LA PAZ, Bolivia (Reuters) # Dozens of tanks ringed Bolivia’s presidential palace on Tuesday to shield the besieged government from an expected worsening of violence after weeks of a popular revolt that has killed at least 52 people.
Deeply disliked President Gonzalo Sanchez de Lozada, who has refused to step down as the death toll spirals higher, met with his political allies to shore up his crumbling support. Meanwhile, indigenous and labor leaders called for more roadblocks to protest his pro-U.S., free-market policies.
The mountain capital of La Paz has been under siege for weeks, paralyzed by looting, food shortages and gun battles between protesters and police that killed an estimated 14 people on Monday, according to a local human rights group.
Movement was nearly impossible again on Tuesday morning as protesters dug up roads with chisels and scattered the paving stones to block major intersections. In recent days, some who have attempted to commute to work have had their cars pelted with rocks by angry mobs.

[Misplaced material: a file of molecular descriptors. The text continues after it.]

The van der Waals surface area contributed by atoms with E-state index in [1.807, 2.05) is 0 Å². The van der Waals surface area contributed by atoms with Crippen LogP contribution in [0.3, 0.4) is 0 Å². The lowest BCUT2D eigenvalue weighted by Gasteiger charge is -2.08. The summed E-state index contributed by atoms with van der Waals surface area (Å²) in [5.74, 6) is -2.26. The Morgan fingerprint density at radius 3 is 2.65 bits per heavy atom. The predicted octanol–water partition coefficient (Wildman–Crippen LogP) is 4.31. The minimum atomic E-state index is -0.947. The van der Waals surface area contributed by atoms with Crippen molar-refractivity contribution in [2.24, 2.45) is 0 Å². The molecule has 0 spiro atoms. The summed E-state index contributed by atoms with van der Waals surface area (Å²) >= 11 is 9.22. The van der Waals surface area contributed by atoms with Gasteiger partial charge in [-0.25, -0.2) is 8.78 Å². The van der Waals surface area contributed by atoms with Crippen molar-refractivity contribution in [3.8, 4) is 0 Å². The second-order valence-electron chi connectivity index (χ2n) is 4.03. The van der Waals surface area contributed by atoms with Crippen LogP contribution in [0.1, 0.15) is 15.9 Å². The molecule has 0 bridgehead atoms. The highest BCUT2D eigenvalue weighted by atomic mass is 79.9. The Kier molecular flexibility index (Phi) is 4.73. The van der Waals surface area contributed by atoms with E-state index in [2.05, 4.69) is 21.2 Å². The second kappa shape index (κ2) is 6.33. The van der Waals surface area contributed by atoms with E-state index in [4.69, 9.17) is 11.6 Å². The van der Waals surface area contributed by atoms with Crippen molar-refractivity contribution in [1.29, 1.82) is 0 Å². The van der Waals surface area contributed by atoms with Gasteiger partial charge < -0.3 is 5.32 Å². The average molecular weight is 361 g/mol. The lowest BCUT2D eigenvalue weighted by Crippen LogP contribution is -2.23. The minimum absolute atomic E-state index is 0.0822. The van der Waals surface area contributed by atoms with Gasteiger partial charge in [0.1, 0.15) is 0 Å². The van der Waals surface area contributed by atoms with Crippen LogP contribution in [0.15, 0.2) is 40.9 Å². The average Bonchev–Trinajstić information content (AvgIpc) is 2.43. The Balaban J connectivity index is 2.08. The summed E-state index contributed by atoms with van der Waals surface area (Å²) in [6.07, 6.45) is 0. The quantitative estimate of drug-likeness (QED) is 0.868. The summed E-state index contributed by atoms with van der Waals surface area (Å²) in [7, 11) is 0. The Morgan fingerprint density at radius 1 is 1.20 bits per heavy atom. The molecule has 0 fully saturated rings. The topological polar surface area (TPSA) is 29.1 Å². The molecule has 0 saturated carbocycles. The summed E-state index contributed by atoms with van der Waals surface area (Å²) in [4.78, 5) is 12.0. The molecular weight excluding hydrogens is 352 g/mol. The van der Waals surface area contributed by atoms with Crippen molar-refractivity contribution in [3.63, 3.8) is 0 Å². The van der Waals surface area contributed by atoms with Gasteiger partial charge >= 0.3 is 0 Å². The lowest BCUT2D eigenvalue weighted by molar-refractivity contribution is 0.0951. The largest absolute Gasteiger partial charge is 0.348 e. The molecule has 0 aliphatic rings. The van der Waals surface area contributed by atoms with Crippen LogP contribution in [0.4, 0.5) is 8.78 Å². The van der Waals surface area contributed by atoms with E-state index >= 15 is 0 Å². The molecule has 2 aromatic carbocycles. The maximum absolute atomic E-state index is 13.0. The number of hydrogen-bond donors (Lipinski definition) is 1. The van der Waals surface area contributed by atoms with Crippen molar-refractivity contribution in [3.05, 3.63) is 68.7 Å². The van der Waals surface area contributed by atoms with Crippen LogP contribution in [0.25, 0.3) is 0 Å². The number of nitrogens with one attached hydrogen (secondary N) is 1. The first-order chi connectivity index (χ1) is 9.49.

The unrest has been spearheaded by Bolivia’s indigenous majority, which has accused Sanchez de Lozada of pandering to the U.S. government’s war on drugs and failing to improve living standards in South America’s poorest nation.
Farmers of coca, the raw material used to make cocaine, have joined a diverse group of protesters calling for the president to quit. Schoolteachers and bus drivers are on strike, while the international airport remains closed.
Politicians under pressure
Sanchez de Lozada was elected by Congress in 2002 after failing to win a majority of the popular vote in this nation of 8.3 million, 60 percent of which lives on less than $2 a day.
Vice President Carlos Mesa also withdrew his support for the government over the weekend, but said on Tuesday he would try to get Congress to meet to come up with an orderly solution to the conflict.
Former president Jaime Paz Zamora said his leftist party, a key member of the strained ruling coalition, supported the president “for reasons of responsibility.”
Paz Zamora himself was targeted by hundreds of protesters on Monday who attempted to break into his house.
The latest round of protests were triggered by a government plan to export natural gas to the United States, which struck a historical nerve in a country where foreign powers have exploited natural wealth at little benefit to the population. As many as 8 million Indians and slaves died working in silver mines during hundreds of years of colonial Spanish rule.
Sanchez de Lozada abandoned the gas export project on Monday, but protest leaders said the gesture came too late to save his government.